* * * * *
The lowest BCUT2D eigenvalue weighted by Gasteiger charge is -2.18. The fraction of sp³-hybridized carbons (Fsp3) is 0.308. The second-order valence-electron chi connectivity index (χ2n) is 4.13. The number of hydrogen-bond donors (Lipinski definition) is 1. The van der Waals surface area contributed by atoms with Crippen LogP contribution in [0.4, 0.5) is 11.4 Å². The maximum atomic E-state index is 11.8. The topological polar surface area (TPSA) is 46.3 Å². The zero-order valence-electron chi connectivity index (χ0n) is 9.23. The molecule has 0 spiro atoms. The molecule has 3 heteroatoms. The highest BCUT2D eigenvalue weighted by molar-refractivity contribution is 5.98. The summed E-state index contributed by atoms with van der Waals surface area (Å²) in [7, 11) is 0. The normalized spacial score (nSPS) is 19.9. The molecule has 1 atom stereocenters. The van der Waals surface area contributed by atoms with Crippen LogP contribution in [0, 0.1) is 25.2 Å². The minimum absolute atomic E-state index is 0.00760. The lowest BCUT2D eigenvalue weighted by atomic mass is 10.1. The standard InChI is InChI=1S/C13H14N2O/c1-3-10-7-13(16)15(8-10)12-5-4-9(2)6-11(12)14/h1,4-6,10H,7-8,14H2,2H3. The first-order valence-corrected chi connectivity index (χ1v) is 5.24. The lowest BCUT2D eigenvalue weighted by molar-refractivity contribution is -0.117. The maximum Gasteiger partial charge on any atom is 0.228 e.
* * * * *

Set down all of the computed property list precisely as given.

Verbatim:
The lowest BCUT2D eigenvalue weighted by Gasteiger charge is -2.18. The fraction of sp³-hybridized carbons (Fsp3) is 0.308. The second-order valence-electron chi connectivity index (χ2n) is 4.13. The number of hydrogen-bond donors (Lipinski definition) is 1. The van der Waals surface area contributed by atoms with Crippen LogP contribution in [0.4, 0.5) is 11.4 Å². The maximum atomic E-state index is 11.8. The topological polar surface area (TPSA) is 46.3 Å². The zero-order valence-electron chi connectivity index (χ0n) is 9.23. The molecule has 0 spiro atoms. The molecule has 3 heteroatoms. The highest BCUT2D eigenvalue weighted by molar-refractivity contribution is 5.98. The summed E-state index contributed by atoms with van der Waals surface area (Å²) in [7, 11) is 0. The normalized spacial score (nSPS) is 19.9. The molecule has 1 atom stereocenters. The van der Waals surface area contributed by atoms with Crippen LogP contribution in [0, 0.1) is 25.2 Å². The minimum absolute atomic E-state index is 0.00760. The lowest BCUT2D eigenvalue weighted by atomic mass is 10.1. The standard InChI is InChI=1S/C13H14N2O/c1-3-10-7-13(16)15(8-10)12-5-4-9(2)6-11(12)14/h1,4-6,10H,7-8,14H2,2H3. The first-order valence-corrected chi connectivity index (χ1v) is 5.24. The lowest BCUT2D eigenvalue weighted by molar-refractivity contribution is -0.117. The maximum Gasteiger partial charge on any atom is 0.228 e.